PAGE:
- Improve Sales Process: The most important element of success in any eCommerce/SaaS model is the payment confirmation page. That is, a successfully converted customer. If your abandoned cart rate is high, or you find the majority of visitors simply ‘window shopping’, it’s time to grease the pipeline. Are your prices too high? Are you communicating value? Is there enough pressure to buy? Is the checkout process convoluted?
- Improve Retention: If it pays to have people sticking around and coming back to use the product or service, finding out what keeps them happy, or what makes them leave, is hugely important.
4. The way they interact with you
You can even take advantage of customer activity beyond the scope of your website. Your blog, social networks and email campaigns yield a great deal of insight as to how customers perceive you and how you should be communicating with them in every capacity. Most of the time, they’ll tell you exactly how you should be talking with them, whether you’re doing a good job, and if you’re providing enough value.
- Social Media and Reviews: There’s always a specific way your target audience is talking about you or to you. Pay attention to the finer details and tonalities they’re using when communicating publicly. Are they more casual? Formal? Positive? Negative? This is a great starting spot to uncover your buyer persona.
- Blog Comments: On a non-committal level, blog commentary offers deeper insight as to how internet users perceive you. If you can associate the level of blog comment interaction with the message you’re putting out there, you know you’ve aligned well with your target audience.
- Email Interactions: If you want a direct correlation between engagement and conversion effetiveness, look no further than emails. Users in your database are the best people to define for you whether you’re communicating your value and provide enough incentive for them to click through and buy.
How can I use this?
- Improve Sentiment: Improving the general positivity about your brand can yield tremendous numbers of new business. If you notice someone discussing your product or service in a neutral or negative light, it’s a great opportunity to respond and make it right.
- Modify Personality: Matching the personality of your majority customers can go a long way in relateability. It’s a good way to align with potential and existing customers on a more interpersonal level, and shows them there’s someone just like them on the other side.
- Deliver Value: If you’re delivering great value, you’ll know about it. If you’re not, you’ll definitely learn pretty quickly. That’s the beauty of empowered conversations online. Make sure you look out for the signs and where possible, add or improve the value in the product or service you’re delivering.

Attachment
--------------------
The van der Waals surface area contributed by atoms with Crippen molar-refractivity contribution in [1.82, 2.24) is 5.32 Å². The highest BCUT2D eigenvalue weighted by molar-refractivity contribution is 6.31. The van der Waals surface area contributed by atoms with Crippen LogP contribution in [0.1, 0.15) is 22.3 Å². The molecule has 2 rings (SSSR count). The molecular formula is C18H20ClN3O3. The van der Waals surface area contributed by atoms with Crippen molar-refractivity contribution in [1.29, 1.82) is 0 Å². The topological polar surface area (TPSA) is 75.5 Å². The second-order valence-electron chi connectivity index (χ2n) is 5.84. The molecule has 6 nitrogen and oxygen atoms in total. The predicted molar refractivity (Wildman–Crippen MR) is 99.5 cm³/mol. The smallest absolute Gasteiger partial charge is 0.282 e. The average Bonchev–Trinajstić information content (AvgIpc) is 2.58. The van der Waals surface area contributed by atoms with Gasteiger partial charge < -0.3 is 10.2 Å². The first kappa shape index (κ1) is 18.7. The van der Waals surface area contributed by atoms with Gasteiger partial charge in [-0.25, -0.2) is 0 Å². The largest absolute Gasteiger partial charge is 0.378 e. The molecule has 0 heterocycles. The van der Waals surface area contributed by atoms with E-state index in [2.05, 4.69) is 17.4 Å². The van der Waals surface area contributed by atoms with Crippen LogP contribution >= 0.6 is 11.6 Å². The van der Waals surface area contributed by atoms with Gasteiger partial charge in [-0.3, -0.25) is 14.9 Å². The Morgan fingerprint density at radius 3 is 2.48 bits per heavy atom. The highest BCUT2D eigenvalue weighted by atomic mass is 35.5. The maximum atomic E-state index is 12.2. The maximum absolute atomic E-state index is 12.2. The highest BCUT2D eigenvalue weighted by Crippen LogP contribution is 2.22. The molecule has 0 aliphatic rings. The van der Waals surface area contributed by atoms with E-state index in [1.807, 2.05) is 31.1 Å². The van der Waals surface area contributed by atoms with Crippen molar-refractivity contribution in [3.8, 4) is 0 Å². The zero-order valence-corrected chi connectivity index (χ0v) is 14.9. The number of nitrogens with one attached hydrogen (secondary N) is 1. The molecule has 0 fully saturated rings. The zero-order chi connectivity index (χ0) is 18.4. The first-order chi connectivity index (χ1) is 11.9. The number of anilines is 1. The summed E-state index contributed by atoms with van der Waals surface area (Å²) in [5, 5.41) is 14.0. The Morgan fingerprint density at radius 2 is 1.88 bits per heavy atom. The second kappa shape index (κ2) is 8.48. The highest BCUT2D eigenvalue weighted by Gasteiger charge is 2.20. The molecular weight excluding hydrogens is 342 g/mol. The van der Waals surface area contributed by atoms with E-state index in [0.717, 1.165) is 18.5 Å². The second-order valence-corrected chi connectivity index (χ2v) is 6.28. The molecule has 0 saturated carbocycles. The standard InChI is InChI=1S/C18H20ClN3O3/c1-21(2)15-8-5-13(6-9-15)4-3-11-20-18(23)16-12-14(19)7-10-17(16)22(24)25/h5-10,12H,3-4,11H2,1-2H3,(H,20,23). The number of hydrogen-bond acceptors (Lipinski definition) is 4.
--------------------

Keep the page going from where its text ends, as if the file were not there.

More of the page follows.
5. The things they can do for you
Wading through all the data points of your site, you’ll have a very clear idea of what is working, what isn’t, who your customers are, and how they’re interacting with you. The final frontier is working out which of your customers love you enough to help you spread the word. This will in turn drive down the cost per lead and acquisition (CPL and CPA), as well as increase the lifetime value of your customers (LTV).
- Net Promoter Score (NPS): It’s the one simple question that determines who is on your side, who is on the fence, and who isn’t really into helping you: “How likely is it you would recommend us to a friend?”. If you can work out who your promoters, passives and detractors are, you have a clearer view of who can help you grow.
- Social Likes: When you post something on social networks, pay close attention to those that repeat Like, ReTweet or +1 you. These are the people that love what you do.
- Customer Retention Rate (CRR): Often times, happy customers are the ones that stick with your product or service for the long run. By measuring the length of time your customers have been with you, you know exactly who believes in your business.
How can I use this?
- Brand evangelism: Your happiest customers are the ones most likely to be talking about you to their friends. Make it worth their while and reward them for their enthusiasm and loyalty.
- Referrals: Perhaps the most valuable source of business, you can incentivise your best customers to invite their friends to your site.
- Content sharing: Sometimes, it’s the little things that can have the biggest difference. When posting a new blog or update, encourage your prolific followers to help spread the word.
- Self-sustaining community: Most times, your best customers are empowered enough to help you with customer service. By creating a community or forum where your customers can help each other, you relieve your business of the strain of simple customer service queries.
Have you successfully modified your offering based on customer feedback? What strategic insights do you look for? Tell us below!